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ABSTRACT: ABSTRACT A suicide attempt is a strong predictor of future suicide. The management,of patients who self-harm presents a challenge for psychiatric services. It is therefore important to identify factors that may be related to increased risk of suicidal behaviour in suicide attempters. The current study aimed to examine the prevalence of specific sleep dis- turbances in suicide attempters and possible associations between,sleep disturbances (including nightmares) and suicidal behaviour. A second focus was to test associations between sense of coherence and suicidality. Further, we tested whether Suicide As-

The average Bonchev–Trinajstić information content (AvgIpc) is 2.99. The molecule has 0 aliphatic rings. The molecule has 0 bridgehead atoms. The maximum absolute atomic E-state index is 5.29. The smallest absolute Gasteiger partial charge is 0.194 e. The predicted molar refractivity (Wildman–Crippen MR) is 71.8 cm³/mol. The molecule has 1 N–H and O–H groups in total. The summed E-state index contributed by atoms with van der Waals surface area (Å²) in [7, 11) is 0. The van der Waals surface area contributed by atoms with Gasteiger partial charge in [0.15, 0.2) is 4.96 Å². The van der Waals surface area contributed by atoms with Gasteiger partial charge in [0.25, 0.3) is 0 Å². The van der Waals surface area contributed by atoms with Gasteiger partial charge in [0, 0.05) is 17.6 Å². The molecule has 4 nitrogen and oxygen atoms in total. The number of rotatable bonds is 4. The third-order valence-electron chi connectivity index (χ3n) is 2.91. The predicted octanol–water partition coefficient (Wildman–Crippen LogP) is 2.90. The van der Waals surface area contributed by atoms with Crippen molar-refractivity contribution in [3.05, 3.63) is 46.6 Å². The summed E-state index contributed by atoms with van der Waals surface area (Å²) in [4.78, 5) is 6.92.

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ABSTRACT: We summarize outcomes for several pharmacologic and neurostimulatory approaches that have been considered potential treatments to reduce suicide risk, namely, by reducing suicide deaths, attempts, and ideation in various clinical populations. Available treatments include clozapine, lithium, antidepressants, antipsychotics, electroconvulsive therapy, and transcranial magnetic stimulation. The novel repurposing of ketamine as a potential suicide risk–mitigating agent in the acute setting is also discussed. Research pathways to better understand and treat suicidal ideation and behavior from a neurobiological perspective are proposed in light of this foundation of information and the limitations and challenges inherent in suicide research. Such pathways include trials of fast-acting medications, registry approaches to identify appropriate patients for trials, identification of biomarkers, neuropsychological vulnerabilities, and endophenotypes through the study of known suicide risk–mitigating agents in hope of determining mechanisms of pathophysiology and the action of protective biological interventions.American Journal of Preventive Medicine 09/2014; 47(3):S195–S203. DOI:10.1016/j.amepre.2014.06.012 · 4.28 Impact Factor